Iran: Man forcibly blinded in one eye in 'unspeakably cruel' retribution punishment
The deliberate blinding of a man who was convicted of pouring acid on another man's face causing him to go blind is a gruesome example of Iran's brutal justice system in action, said Amnesty International.
The man was forcibly blinded in his left eye on 3 March after being sentenced to “retribution-in-kind” (qesas) for throwing acid on the eyes of another man in the city of Qom in August 2009. The blinding of his right eye was postponed until a later date. In addition to this punishment he was ordered to pay "blood money" (diyah) and sentenced to 10 years in prison.
“Punishing someone by deliberately blinding them is an unspeakably cruel and shocking act," said Raha Bahreini, Amnesty International's Iran Researcher.
"This punishment exposes the utter brutality of Iran’s justice system and underlines the Iranian authorities' shocking disregard for basic humanity. Meting out cruel and inhuman retribution punishments is not justice. Blinding, like stoning, amputation and flogging, is a form of corporal punishment prohibited by international law. Such punishments should not be carried out under any circumstances.”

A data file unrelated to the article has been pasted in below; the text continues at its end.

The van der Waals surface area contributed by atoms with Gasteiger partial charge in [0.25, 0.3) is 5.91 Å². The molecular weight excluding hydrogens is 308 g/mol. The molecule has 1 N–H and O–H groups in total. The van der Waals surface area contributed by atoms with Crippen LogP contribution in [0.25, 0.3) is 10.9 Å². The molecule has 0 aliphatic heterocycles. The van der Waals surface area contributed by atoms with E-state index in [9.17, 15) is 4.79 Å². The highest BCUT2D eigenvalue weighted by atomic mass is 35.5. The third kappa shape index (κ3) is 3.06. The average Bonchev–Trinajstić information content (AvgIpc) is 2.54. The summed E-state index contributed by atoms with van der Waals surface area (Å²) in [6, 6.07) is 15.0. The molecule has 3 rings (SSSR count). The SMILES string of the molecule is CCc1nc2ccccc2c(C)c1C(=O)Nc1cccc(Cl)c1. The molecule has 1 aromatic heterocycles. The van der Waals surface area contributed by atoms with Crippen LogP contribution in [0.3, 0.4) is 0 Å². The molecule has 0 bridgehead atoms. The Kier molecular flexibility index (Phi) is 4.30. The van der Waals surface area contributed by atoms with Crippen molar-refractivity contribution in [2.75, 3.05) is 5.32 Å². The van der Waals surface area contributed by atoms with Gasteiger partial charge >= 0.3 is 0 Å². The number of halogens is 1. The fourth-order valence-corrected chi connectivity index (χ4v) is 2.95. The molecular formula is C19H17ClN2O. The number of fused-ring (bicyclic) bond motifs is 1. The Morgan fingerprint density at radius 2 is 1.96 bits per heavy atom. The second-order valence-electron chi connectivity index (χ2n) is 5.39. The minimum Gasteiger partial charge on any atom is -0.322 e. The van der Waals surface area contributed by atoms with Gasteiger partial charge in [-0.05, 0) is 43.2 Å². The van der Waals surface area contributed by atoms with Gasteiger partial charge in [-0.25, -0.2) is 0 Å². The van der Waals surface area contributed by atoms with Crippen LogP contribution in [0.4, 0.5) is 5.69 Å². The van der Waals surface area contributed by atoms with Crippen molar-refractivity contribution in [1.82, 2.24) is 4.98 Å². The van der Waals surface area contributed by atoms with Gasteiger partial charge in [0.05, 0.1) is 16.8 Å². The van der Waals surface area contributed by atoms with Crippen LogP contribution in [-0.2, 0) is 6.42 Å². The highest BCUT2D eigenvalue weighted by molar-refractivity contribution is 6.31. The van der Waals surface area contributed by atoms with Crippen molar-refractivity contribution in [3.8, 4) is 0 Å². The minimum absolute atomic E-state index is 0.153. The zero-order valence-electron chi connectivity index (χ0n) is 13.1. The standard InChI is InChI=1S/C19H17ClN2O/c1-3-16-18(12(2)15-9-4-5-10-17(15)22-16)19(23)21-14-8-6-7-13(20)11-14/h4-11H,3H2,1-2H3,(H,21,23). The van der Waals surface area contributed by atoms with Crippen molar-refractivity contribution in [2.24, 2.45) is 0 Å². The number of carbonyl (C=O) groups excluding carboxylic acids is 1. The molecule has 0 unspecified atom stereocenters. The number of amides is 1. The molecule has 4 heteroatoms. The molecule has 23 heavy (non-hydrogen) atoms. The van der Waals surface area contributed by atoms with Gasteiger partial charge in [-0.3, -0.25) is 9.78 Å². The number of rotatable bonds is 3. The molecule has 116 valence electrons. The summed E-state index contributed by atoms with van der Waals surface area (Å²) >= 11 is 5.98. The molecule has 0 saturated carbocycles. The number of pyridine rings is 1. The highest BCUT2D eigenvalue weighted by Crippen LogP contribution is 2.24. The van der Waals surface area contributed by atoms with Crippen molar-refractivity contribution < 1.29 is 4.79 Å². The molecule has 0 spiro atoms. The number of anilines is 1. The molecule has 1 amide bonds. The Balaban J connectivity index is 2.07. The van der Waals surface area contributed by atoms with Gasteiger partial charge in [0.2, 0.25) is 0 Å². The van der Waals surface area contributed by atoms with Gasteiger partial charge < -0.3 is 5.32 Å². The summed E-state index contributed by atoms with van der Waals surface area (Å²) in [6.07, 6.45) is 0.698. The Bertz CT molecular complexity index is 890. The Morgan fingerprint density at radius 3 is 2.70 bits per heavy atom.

"The fact that in the weeks leading to their session before the UN Human Rights Council, the Iranian authorities have scheduled the execution of juvenile offender Saman Naseem, carried out the execution of six Sunni men after grossly unfair trials, transferred an ailing prisoner of conscience Atena Farghadani to solitary confinement, and now carried out this macabre punishment speaks volumes about the hollowness of Iran's rhetoric on reform and human rights."
The punishment of another Iranian man, who was sentenced to being blinded and made deaf in a similar "retribution-in-kind" punishment that was also due to be implemented on 3 March, has been postponed until next month.
Amnesty International is urging the Iranian authorities to immediately stop carrying out these cruel punishments and only implement sentences in line with international human rights law. They must also initiate public education campaigns aimed at preventing acts of violence including acid attacks, and ensure that survivors of such attacks are provided with effective remedies, including psycho-social and medical rehabilitation.
For further information contact John Tackaberry, Media Relations
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